11. 11. Recommendations for local zoning reform • Subdistricts: customize allowed uses, densities, design standards • Developable Area: Exclusion of drainage or road R.O.W. from developable area • Non-residential sub-districts • Proactive planning • Design drives regulation: Using design concepts, create excitement for project design before talking about the zoning itself. • Careful site selection
  12. 12. Recommendations for local zoning reform • Subdistricts: customize allowed uses, densities, design standards • Developable Area: Exclusion of drainage or road R.O.W. from developable area • Non-residential sub-districts • Proactive planning • Design drives regulation: Using design concepts, create excitement for project design before talking about the zoning itself. • Careful site selection
  13. 13. Recommendations for local zoning reform • Subdistricts: customize allowed uses, densities, design standards • Developable Area: Exclusion of drainage or road R.O.W. from developable area • Non-residential sub-districts • Proactive planning • Design drives regulation: Using design concepts, create excitement for project design before talking about the zoning itself. • Careful site selection
  14. 14. Recommendations for local zoning reform • Subdistricts: customize allowed uses, densities, design standards • Developable Area: Exclusion of drainage or road R.O.W. from developable area • Non-residential sub-districts • Proactive planning • Design drives regulation: Using design concepts, create excitement for project design before talking about the zoning itself. • Careful site selection Source: Russ Preston, Principle Places
  15. 15. Recommendations for local zoning reform • Subdistricts: customize allowed uses, densities, design standards • Developable Area: Exclusion of drainage or road R.O.W. from developable area • Non-residential sub-districts • Proactive planning • Design drives regulation: Using design concepts, create excitement for project design before talking about the zoning itself. • Careful site selection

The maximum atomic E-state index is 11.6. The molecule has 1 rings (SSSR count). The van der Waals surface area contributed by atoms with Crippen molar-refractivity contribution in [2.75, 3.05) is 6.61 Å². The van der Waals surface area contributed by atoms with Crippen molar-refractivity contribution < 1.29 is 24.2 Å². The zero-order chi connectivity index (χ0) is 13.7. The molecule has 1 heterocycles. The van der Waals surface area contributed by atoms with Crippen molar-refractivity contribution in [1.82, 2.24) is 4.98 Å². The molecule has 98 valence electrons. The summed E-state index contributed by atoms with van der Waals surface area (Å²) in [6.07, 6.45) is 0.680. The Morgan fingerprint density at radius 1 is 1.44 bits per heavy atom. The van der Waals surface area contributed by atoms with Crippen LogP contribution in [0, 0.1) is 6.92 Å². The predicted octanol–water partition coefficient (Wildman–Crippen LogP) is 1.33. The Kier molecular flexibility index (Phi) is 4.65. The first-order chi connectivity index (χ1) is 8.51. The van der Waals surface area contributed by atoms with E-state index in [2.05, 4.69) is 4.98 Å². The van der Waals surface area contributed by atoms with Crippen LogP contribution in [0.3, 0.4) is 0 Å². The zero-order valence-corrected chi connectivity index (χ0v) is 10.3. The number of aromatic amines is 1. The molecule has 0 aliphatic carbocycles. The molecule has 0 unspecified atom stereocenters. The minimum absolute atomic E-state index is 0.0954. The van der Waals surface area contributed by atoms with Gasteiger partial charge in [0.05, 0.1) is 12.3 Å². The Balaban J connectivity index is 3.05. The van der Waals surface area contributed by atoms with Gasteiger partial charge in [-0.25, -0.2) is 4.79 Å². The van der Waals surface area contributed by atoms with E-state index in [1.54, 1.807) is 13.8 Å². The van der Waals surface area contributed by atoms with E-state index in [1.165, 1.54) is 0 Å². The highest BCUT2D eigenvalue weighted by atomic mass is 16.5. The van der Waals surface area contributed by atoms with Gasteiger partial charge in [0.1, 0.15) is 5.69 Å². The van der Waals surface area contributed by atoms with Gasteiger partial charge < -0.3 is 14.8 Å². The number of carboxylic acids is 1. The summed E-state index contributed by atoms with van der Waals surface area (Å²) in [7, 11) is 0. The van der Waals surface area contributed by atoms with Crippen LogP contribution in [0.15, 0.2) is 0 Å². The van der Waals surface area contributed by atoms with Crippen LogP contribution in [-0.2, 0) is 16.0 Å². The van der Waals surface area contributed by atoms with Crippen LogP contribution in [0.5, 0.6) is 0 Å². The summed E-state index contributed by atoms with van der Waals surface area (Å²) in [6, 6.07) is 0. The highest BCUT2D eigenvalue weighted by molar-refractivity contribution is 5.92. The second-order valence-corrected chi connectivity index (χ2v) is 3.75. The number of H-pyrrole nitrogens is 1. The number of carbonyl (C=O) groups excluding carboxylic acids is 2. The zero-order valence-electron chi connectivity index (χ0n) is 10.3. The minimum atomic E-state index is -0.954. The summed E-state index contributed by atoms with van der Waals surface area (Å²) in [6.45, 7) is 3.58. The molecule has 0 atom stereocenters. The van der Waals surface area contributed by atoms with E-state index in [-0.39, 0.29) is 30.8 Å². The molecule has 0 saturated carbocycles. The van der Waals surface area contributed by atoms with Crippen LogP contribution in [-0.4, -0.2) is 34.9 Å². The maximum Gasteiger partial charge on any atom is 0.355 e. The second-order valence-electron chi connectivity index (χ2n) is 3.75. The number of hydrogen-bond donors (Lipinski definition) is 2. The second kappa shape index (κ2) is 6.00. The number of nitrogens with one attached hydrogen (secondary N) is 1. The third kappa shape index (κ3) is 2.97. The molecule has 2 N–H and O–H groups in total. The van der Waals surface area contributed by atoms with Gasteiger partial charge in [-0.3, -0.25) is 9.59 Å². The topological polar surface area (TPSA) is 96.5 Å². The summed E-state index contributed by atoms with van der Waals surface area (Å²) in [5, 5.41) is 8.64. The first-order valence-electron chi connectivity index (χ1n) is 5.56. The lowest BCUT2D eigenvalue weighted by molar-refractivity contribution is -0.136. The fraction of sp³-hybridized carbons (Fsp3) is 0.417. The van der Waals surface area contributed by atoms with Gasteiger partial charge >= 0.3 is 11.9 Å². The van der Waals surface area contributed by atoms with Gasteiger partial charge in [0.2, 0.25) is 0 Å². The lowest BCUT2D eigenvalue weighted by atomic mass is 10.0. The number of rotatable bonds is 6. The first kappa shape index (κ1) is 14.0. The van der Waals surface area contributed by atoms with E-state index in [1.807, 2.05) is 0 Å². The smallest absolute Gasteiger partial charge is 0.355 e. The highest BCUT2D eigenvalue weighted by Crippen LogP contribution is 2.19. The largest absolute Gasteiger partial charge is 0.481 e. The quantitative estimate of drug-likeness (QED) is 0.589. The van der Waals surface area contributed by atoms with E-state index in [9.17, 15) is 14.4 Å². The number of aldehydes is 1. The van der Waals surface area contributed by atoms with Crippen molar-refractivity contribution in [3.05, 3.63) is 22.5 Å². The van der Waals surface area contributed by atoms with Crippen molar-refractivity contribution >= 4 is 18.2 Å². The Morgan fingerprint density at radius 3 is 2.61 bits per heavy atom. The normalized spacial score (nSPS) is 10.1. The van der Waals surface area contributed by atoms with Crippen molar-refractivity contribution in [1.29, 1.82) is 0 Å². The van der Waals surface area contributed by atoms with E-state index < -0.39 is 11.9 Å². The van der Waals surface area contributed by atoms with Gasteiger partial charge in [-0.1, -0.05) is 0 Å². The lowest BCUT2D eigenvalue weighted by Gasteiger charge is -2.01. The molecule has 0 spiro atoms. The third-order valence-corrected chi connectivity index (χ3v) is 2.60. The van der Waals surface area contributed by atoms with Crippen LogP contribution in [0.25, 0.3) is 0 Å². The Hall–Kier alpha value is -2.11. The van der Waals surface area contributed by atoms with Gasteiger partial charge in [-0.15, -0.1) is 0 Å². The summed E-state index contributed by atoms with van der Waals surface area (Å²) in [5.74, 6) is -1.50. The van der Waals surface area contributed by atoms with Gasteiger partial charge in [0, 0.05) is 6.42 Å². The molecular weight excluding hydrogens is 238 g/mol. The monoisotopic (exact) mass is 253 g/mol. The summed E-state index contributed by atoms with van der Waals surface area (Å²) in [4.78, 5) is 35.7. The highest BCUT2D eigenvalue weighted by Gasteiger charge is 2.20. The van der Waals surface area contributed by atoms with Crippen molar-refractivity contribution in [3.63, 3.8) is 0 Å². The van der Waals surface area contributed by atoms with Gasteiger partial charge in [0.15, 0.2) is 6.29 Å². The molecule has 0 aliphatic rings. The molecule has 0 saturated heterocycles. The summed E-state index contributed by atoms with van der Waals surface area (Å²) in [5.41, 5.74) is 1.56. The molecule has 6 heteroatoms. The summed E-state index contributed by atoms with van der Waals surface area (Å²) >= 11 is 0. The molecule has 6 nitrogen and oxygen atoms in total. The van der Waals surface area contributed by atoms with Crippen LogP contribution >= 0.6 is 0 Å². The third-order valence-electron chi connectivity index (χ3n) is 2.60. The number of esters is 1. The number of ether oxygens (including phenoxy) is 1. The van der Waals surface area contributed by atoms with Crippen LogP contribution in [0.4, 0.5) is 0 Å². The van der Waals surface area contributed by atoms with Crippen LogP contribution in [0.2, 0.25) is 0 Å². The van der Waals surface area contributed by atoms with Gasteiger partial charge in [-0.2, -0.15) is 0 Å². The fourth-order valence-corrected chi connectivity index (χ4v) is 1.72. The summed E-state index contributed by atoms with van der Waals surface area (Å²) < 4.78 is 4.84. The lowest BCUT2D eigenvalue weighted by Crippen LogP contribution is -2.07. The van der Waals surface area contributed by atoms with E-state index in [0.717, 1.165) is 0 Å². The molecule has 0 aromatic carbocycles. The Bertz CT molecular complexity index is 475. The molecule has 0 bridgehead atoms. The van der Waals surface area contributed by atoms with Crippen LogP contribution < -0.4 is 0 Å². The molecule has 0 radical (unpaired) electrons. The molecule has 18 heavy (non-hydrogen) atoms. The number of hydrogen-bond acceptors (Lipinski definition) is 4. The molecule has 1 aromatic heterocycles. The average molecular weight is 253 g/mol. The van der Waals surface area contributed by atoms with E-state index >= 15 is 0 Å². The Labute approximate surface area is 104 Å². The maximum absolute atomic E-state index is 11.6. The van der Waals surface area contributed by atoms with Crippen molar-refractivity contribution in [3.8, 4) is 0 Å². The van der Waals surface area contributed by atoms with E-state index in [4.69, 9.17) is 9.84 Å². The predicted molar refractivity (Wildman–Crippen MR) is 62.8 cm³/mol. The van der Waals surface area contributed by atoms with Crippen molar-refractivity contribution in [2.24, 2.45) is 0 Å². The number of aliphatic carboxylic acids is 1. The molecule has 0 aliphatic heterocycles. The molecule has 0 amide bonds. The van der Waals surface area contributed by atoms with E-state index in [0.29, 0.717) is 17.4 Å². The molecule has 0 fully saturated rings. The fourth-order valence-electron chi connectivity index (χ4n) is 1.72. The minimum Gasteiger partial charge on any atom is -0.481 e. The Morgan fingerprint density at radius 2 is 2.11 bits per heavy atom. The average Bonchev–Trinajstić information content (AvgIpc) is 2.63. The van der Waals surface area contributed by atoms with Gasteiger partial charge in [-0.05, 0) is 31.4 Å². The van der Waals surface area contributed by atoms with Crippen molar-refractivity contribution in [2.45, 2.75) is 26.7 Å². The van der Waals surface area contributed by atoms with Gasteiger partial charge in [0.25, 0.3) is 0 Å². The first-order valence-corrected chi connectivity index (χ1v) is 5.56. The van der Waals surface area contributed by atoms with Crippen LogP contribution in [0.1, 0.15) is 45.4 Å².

16. 16. Recommendations for local zoning reform • Subdistricts: customize allowed uses, densities, design standards • Developable Area: Exclusion of drainage or road R.O.W. from developable area • Non-residential sub-districts • Proactive planning • Design drives regulation: Using design concepts, create excitement for project design before talking about the zoning itself. • Careful site selection
  17. 17. Design Standards Flexible, but lock in key elements
  18. 18. Grassroots processes have - in many cases - led to local reforms. Day 1 opponents sometimes became advocates. Prime mover sometimes Town, sometimes landowner or developer, sometimes residents... Successful initiatives included a clear statement of policy intent, and regulations to achieve it.
  19. 19. Closing • Massachusetts Town Meeting voters have enacted Smart Growth Zoning - by a 2/3 vote - in many locations • Many more innovative zoning amendments intended to foster investment in village centers, through home rule, are also on the books • Local motivations range from proactive to strategic / defensive; but regardless of initial motivation, intent is to influence private investment patterns • Favorable zoning aligns a developer’s interest in predictability with the public interest of advancing a publicly endorsed vision for the future Angus Jennings, AICP Principal 128 Belknap Street, Concord, MA www.agjennings.com agjennings@icloud.com